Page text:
We see a slightly different practice than that which was stated by Ibn Kabar. The chanting of the psalms is done by the chanters, and the procession around the altar, inside the sanctuary, occurs with the deacon carrying the gospel book; the other servants holding candles before it. However, Ibn Siba’ describes the tunes of the psalms and their texts. He mentions five tunes, and that the psalms are related to the gospel readings and the occasion.
3. Order of Liturgical Prayers (Al Tarteeb al Taqsy) – Pope Gabriel 88th Patriarch of the Church of Alexandria – page 54; 72
“Then he takes the censer and says the litany of the gospel till the end, then the psalm is read (‘yotrah’) and responded. The priest turns towards it with the incense and during the third ‘word’ the priest offers incense to the gospel while saying, [ Ouwst `mpieuaggelion `nte Iycouc Pi,rictoc. Hiten nieu,y `nte piiero’altyc Dauid piprovytyc. P[oic arihmot nan `mpi,w ebol `nte nennobi.] ‘Worship the gospel of Jesus Christ. Through the prayers of the psalmist David the prophet. Lord grant us the forgiveness of our sins.’ At the fourth ‘word’ he ascends to the altar and kisses it and signs the cross upon the box of incense while saying, [ Ouwou nem outaio ] ‘Glory and honor.’ Then they process with the gospel around the altar while singing, [ P[oic aiws oubyk cwtem eroi ] ‘Lord I cry to you, hear me’ in its entirety, with the deacon around the altar carrying the gospel. Before him are the deacons with the candles for one round.”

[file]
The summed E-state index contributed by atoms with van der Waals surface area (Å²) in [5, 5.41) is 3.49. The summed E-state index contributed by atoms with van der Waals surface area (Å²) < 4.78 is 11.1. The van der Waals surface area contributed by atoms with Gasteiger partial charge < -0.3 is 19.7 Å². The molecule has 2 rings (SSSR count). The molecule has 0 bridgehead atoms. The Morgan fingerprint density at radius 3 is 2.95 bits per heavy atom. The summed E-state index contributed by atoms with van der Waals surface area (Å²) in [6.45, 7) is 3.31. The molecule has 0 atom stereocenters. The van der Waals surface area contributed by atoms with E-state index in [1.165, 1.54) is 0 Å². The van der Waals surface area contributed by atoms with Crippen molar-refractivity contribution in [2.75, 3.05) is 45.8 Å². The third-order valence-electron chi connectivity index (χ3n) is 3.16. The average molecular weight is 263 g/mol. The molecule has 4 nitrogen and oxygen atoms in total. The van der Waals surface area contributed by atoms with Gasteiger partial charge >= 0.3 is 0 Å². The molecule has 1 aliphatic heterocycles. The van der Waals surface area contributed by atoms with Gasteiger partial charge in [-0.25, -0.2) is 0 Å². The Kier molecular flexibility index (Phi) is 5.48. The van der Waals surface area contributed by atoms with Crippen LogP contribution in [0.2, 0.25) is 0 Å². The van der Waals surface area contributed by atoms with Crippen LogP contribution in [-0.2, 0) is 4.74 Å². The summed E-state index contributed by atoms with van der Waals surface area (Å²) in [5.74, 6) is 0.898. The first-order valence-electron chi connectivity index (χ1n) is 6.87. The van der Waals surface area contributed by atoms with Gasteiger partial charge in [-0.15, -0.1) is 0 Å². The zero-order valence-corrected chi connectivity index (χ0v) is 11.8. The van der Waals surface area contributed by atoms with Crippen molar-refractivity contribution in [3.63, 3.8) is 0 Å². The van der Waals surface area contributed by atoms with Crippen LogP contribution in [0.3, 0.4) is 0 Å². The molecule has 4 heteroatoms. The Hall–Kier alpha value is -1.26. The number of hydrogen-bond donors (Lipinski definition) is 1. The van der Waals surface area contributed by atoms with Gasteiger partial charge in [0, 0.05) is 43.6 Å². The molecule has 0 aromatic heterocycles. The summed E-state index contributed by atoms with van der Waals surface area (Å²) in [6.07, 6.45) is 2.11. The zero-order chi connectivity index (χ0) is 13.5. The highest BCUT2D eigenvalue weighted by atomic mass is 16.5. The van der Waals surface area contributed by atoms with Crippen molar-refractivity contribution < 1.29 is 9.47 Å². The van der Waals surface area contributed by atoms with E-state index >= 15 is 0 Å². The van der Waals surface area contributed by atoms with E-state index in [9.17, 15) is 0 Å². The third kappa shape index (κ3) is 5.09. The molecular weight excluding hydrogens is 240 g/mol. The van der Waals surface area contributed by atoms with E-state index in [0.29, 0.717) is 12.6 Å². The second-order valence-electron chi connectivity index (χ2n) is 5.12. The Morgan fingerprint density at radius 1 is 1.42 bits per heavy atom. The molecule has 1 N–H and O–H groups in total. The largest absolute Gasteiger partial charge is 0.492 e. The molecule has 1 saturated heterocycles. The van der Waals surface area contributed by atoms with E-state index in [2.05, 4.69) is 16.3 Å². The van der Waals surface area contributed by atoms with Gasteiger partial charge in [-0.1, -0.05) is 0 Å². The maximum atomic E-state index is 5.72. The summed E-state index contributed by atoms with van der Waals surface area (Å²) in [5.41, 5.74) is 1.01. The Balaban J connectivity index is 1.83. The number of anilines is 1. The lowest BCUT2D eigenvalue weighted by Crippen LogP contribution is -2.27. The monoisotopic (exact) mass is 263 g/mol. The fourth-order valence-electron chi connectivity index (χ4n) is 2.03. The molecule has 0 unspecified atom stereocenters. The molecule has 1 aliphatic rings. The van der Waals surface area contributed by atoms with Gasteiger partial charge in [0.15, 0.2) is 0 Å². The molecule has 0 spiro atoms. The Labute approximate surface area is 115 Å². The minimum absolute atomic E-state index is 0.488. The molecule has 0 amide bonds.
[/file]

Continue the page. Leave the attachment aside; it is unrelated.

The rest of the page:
“When the reading of the Praxis (Acts) in Coptic and Arabic ends, they say the three ‘Agios.’ The priest says the litany of the gospel until the end. Then the liturgy psalm is read ‘yotrah’ and responded to. The priest ascends above the altar and raises one hand of incense as he says, [ Ouwou nem outaio ] ‘Glory and honor’ in its entirety. The order of the incense occurs here, and the psalm and procession of the gospel.”
Pope Gabriel is the first to describe the prayers of the priest as he offers incense and begins the procession with the gospel book. He also specifies that the secondary psalm chanted is linked to the priest and deacons circling the altar. This is known as the ‘tawwaf’ psalm. The term comes from the Arabic word يطوف which means “to walk around” or “to process.” These psalms, in current practice, have recitative tunes, and are chanted antiphonally. There are several different ‘tawwaf’ psalms which alternate based on the seasons, feasts, and the presence of our fathers the bishops. All three of these liturgical resources agree that the psalm is chanted separately before the procession of the gospel.
Written tradition in manuscripts also makes this point evident.